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Earth, Sun, and Rocks

Natalia J. Garland

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Suburban sprawl in the Desert Southwest has had a peculiar impact on my personal environment. I live in a rural area which is growing rapidly as other people also discover the beauty and simplicity of desert life. What used to be a quaint haven for retirees and a few artist types, is beginning to look and feel like the worst California suburb: unplanned development with no regard for the natural surroundings.

Houses are being built over vast desert acres of ravines, washes, cactus, greasewood shrubs, mesquite trees, and rocks. Bulldozers have plowed up and piled up thousands of rocks as ground is cleared for houses and roads. New home owners will never know what used to lie beneath the leveled earth on which they now plant their grass and palm trees. Rocks, an expression of natural desert beauty and ruggedness, will never again face the sun's brilliance. The huge piles will be ground into gravel and sold.

Some of these rocks, however, have been transported over the miles to my yard. I lifted each one: rocks as large as I could pick up and put in the car trunk; rocks worn round and smooth by weather, and rocks rendered jagged and sharp by bulldozers; rocks the color of volcanic bronze, burnt orange, glistening white, mottled cream, dusty rose, sea green, crusty gold, and soft grays; rocks that spoke to my soul and continue to nourish my daily comings and goings.

Before the new roads were graded and paved, the rocks had been inaccessible. It was too dangerous for anybody to hike so far into the desert. Before suburbia exploded, only the snakes, coyotes, and rabbits knew how to survive the heat and lack of water. The rocks could have been there for millions of years. Nobody disturbed them. Nobody could.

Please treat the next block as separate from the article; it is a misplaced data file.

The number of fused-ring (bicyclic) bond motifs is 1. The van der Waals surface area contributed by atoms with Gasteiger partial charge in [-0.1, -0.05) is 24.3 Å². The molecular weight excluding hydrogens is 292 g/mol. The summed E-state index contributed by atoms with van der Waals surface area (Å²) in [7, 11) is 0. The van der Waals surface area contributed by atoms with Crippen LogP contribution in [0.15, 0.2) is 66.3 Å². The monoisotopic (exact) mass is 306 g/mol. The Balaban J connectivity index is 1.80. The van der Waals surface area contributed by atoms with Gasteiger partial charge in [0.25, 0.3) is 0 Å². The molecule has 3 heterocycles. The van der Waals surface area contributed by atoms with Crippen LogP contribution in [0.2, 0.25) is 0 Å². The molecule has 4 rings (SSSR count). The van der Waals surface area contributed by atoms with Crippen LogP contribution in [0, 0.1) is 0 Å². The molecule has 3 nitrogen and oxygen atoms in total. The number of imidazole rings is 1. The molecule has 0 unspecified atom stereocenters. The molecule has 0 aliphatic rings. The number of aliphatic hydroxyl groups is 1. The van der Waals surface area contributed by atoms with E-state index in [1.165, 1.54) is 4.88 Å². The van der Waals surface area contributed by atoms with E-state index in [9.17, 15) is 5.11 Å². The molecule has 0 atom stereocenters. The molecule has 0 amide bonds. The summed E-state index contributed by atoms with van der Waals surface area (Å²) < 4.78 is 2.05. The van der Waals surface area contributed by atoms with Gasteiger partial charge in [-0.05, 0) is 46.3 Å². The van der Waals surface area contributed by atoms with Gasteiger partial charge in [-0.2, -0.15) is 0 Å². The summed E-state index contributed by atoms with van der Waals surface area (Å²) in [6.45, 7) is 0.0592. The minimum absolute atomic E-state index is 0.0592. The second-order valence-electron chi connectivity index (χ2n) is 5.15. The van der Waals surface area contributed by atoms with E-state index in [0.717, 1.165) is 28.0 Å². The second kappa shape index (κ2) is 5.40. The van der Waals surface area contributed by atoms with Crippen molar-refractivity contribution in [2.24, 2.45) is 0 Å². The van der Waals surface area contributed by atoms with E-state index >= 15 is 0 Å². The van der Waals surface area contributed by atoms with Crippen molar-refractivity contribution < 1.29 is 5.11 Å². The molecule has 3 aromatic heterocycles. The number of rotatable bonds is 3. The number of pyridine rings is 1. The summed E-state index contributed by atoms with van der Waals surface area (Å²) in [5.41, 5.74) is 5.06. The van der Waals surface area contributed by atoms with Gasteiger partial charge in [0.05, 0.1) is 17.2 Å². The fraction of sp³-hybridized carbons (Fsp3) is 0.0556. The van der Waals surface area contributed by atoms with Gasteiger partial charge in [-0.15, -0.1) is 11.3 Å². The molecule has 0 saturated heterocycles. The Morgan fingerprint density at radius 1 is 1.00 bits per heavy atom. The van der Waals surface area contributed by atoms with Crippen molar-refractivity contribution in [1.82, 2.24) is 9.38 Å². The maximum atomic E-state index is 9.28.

When a new suburb is developed, the roads have to be built first. This made it possible for me to drive to heretofore remote points and rescue rocks. Such development, from my experience, is extinguishing the rural lifestyle. But, as though to compensate, the development process enabled me to claim and transfer a part of the desert to my personal ecosystem.

Of course, I had to leave thousands of rocks behind. I selected, from my perspective, the most beautiful and those with useful shapes. They serve as borders and as decoration. Lizards have made their home within the shady protection of overlapping rocks. I have triumphed over the bulldozers with my own visual conception of color and design. I have attempted to live in harmony with nature's life-forms.

Someday, if suburban sprawl overwhelms my private space, I might consider either going back to a city lifestyle or deeper into the wilderness. But what would I do with all my rocks? I cannot leave them. In my imagination I see myself renting a big moving-truck just for the rocks, lifting each rock again, and driving onward. Naturally. (Written 12/04/06)

Until we meet again..............stay sane.

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Copyright 2006 Natalia J. Garland